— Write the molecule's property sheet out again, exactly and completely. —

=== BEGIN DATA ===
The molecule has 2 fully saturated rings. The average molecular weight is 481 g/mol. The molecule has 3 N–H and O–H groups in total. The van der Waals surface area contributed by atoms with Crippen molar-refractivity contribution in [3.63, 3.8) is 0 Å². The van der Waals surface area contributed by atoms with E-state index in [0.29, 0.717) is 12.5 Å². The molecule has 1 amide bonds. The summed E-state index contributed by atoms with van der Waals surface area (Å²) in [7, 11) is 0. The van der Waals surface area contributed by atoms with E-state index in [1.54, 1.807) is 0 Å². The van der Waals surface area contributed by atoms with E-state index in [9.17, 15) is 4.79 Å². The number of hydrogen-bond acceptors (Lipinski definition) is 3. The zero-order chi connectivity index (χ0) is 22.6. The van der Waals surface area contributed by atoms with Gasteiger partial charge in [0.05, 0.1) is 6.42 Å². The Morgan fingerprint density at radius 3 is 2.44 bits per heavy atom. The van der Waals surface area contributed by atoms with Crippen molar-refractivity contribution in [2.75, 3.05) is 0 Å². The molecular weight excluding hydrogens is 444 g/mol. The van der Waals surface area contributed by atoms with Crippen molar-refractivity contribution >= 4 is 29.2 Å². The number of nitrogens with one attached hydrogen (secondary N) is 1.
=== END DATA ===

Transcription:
The molecule has 2 fully saturated rings. The average molecular weight is 481 g/mol. The molecule has 3 N–H and O–H groups in total. The van der Waals surface area contributed by atoms with Crippen molar-refractivity contribution in [3.63, 3.8) is 0 Å². The van der Waals surface area contributed by atoms with E-state index in [0.29, 0.717) is 12.5 Å². The molecule has 1 amide bonds. The summed E-state index contributed by atoms with van der Waals surface area (Å²) in [7, 11) is 0. The van der Waals surface area contributed by atoms with E-state index in [1.54, 1.807) is 0 Å². The van der Waals surface area contributed by atoms with E-state index in [9.17, 15) is 4.79 Å². The number of hydrogen-bond acceptors (Lipinski definition) is 3. The zero-order chi connectivity index (χ0) is 22.6. The van der Waals surface area contributed by atoms with Gasteiger partial charge in [0.05, 0.1) is 6.42 Å². The Morgan fingerprint density at radius 3 is 2.44 bits per heavy atom. The van der Waals surface area contributed by atoms with Crippen molar-refractivity contribution in [2.75, 3.05) is 0 Å². The molecular weight excluding hydrogens is 444 g/mol. The van der Waals surface area contributed by atoms with Crippen molar-refractivity contribution >= 4 is 29.2 Å². The number of nitrogens with one attached hydrogen (secondary N) is 1.